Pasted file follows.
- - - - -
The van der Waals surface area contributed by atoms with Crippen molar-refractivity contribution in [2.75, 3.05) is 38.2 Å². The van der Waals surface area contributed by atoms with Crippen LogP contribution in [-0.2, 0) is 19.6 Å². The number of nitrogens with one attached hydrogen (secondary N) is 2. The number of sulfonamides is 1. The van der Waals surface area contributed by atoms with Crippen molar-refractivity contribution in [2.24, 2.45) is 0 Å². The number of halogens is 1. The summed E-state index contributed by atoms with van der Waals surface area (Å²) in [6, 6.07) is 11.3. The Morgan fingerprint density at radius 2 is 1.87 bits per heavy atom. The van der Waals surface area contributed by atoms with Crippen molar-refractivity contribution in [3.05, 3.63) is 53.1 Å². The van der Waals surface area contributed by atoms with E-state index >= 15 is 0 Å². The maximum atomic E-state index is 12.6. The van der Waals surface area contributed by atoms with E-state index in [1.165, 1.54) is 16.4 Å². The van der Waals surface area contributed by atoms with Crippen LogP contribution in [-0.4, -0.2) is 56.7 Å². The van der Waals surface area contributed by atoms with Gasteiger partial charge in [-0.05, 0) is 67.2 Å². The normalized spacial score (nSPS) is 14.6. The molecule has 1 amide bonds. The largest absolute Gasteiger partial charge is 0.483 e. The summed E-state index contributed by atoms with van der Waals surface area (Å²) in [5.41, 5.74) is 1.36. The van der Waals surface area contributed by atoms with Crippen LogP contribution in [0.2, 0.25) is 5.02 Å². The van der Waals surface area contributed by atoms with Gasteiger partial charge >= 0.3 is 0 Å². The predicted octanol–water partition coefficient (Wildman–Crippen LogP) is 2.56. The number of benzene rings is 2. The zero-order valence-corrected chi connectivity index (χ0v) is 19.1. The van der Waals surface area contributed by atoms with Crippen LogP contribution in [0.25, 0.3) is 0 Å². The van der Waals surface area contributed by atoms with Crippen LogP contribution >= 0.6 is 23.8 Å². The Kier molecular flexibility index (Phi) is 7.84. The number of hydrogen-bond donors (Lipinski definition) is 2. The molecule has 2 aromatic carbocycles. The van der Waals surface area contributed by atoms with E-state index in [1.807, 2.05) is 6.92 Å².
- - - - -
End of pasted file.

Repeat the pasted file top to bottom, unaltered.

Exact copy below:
The van der Waals surface area contributed by atoms with Crippen molar-refractivity contribution in [2.75, 3.05) is 38.2 Å². The van der Waals surface area contributed by atoms with Crippen LogP contribution in [-0.2, 0) is 19.6 Å². The number of nitrogens with one attached hydrogen (secondary N) is 2. The number of sulfonamides is 1. The van der Waals surface area contributed by atoms with Crippen molar-refractivity contribution in [2.24, 2.45) is 0 Å². The number of halogens is 1. The summed E-state index contributed by atoms with van der Waals surface area (Å²) in [6, 6.07) is 11.3. The Morgan fingerprint density at radius 2 is 1.87 bits per heavy atom. The van der Waals surface area contributed by atoms with Crippen molar-refractivity contribution in [3.05, 3.63) is 53.1 Å². The van der Waals surface area contributed by atoms with E-state index >= 15 is 0 Å². The maximum atomic E-state index is 12.6. The van der Waals surface area contributed by atoms with E-state index in [1.165, 1.54) is 16.4 Å². The van der Waals surface area contributed by atoms with Crippen LogP contribution in [-0.4, -0.2) is 56.7 Å². The van der Waals surface area contributed by atoms with Gasteiger partial charge in [-0.05, 0) is 67.2 Å². The normalized spacial score (nSPS) is 14.6. The molecule has 1 amide bonds. The largest absolute Gasteiger partial charge is 0.483 e. The summed E-state index contributed by atoms with van der Waals surface area (Å²) in [5.41, 5.74) is 1.36. The van der Waals surface area contributed by atoms with Crippen LogP contribution in [0.2, 0.25) is 5.02 Å². The van der Waals surface area contributed by atoms with Gasteiger partial charge >= 0.3 is 0 Å². The predicted octanol–water partition coefficient (Wildman–Crippen LogP) is 2.56. The number of benzene rings is 2. The zero-order valence-corrected chi connectivity index (χ0v) is 19.1. The van der Waals surface area contributed by atoms with Crippen LogP contribution in [0.25, 0.3) is 0 Å². The van der Waals surface area contributed by atoms with Crippen LogP contribution >= 0.6 is 23.8 Å². The Kier molecular flexibility index (Phi) is 7.84. The number of hydrogen-bond donors (Lipinski definition) is 2. The molecule has 2 aromatic carbocycles. The van der Waals surface area contributed by atoms with E-state index in [1.807, 2.05) is 6.92 Å².